« ForrigeFortsett »
1. Similar rectilineal figures are those which have their several angles equal, each to each, and the sides about the equal angles proportionals.
2. Two magnitudes are said to be reciprocally proportional to two others, when one of the first pair is to one of the second, as the remaining one of the second is to the remaining one of the first.
3. A straight line is said to be cut in extreme and mean ratio, when the whole is to one of the segments, as that segment is to the other.
4. The altitude of any figure is the straight line drawn from its vertex perpendicular to its base.
5. A straight line is said to be cut harmonically, when it is divided into three segments, such that the whole line is to one of the extreme segments, as the other extreme segment is to the middle one.
Triangles and parallelograms of the same altitude are one to another as their bases.
Let the triangles ABC, ACD, and the parallelograms EC, CF have the same altitude, viz., the perpendicular drawn from the point A to BD : then, as the base BC is to the base CD, so is the triangle ABC to the triangle ACD, and the parallelogram EC to the parallelogram CF.
Produce BD both ways, and take any number of straight lines BG, GH, each equal to BC; and any number DK, KL, each equal to CD; and join AG, AH, AK, AL. Then, because. CB, BG, GH are all equal, the triangles ABC, AGB, AHG are (I. 38.) all equal. Therefore, whatever multiple the base HC is
of BC, the same multiple is the triangle AHC of ABC. For the same reason, whatever multiple LC is of CD, the same multiple is the triangle ALC of ADC. Also, if the base HC be equal to CL, the triangle AHC is equal (I. 38.) to ALC; and if the base HC be greater than CL, likewise (1. 38. cor.) the triangle AHC is greater than ALC; and if less, less. Therefore, since there are four magnitudes, viz., the two bases BC, CD, and the two triangles ABC, ACD; and of the base BC, and the triangle ABC, the first and third, any like multiples whatever have been taken, viz., the base HC, and the triangle AHC; and of the base CD, and the triangle ACD, the second and fourth, have been taken any like multiples whatever, viz., the base CL, and the triangle ALC; and that it has been shown, that, if the base HC be greater than CL, the triangle AHC is greater than ALC; if equal, equal; and if less, less : therefore (V. def. 5.) as the base BC is to the base CD, so is the triangle ABC to the triangle ACD.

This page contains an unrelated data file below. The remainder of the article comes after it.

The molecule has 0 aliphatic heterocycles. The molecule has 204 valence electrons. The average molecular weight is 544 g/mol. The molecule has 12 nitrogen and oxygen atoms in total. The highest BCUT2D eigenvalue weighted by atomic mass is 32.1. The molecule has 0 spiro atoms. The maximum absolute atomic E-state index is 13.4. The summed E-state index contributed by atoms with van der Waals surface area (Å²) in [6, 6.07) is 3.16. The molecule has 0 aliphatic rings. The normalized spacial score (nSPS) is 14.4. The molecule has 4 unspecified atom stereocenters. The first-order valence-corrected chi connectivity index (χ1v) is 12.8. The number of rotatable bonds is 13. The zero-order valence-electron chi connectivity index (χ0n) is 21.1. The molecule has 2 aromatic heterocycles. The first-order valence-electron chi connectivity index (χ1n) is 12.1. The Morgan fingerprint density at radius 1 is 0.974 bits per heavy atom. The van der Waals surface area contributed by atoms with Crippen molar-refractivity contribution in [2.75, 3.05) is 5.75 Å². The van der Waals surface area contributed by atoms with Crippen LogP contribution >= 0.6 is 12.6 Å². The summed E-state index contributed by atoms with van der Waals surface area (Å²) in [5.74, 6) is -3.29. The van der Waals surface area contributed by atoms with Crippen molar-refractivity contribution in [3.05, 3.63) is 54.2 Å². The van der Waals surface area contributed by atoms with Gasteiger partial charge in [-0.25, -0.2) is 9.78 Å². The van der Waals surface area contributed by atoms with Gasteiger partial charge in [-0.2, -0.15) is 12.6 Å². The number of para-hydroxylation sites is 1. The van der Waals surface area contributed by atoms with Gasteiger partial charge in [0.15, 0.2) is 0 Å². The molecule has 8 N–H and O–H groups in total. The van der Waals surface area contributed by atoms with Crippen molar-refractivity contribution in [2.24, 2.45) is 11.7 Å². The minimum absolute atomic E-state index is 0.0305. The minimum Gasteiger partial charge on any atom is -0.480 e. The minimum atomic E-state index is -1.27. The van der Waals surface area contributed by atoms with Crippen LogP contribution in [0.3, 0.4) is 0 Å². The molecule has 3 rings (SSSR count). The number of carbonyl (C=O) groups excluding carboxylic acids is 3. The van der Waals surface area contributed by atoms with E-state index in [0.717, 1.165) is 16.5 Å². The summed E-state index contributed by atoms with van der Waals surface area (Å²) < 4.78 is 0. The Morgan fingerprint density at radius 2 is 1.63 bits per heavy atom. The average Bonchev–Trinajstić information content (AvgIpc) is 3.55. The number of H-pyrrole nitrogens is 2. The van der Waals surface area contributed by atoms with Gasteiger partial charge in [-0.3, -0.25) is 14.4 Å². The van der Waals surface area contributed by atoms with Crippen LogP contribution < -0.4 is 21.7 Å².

Again, because (I. 41.) the parallelogram CE is double of the triangle ABC, and the parallelogram CF of the triangle ACD, and that (V. 15.) magnitudes have the same ratio which their like multiples have; as the triangle ABC is to the triangle ACD, so is the parallelogram EC to the parallelogram CF. But it has been shown, that BC is to CD, as the triangle ABC to the triangle ACD, and as the triangle ABC is to the triangle ACD, so is the parallelogram EC to the parallelogram CF: therefore (V. 11.) as the base BC is to the base CD, so is the parallelogram E to the parallelogram CF. Wherefore, triangles and parallelograms, &c.
Cor. 1. From this it is plain, that triangles and parallelograms which have equal altitudes, are one to another as their bases.
Let the figures be placed so as to have their bases in the same straight line; and having drawn perpendiculars from the vertices of the triangles to the bases, the straight line which joins the vertices is parallel (I. 33.) to that in which their bases are, because the perpendiculars are both equal and parallel to one another. Then, if the same construction be made as in the proposition, the demonstration will be the same.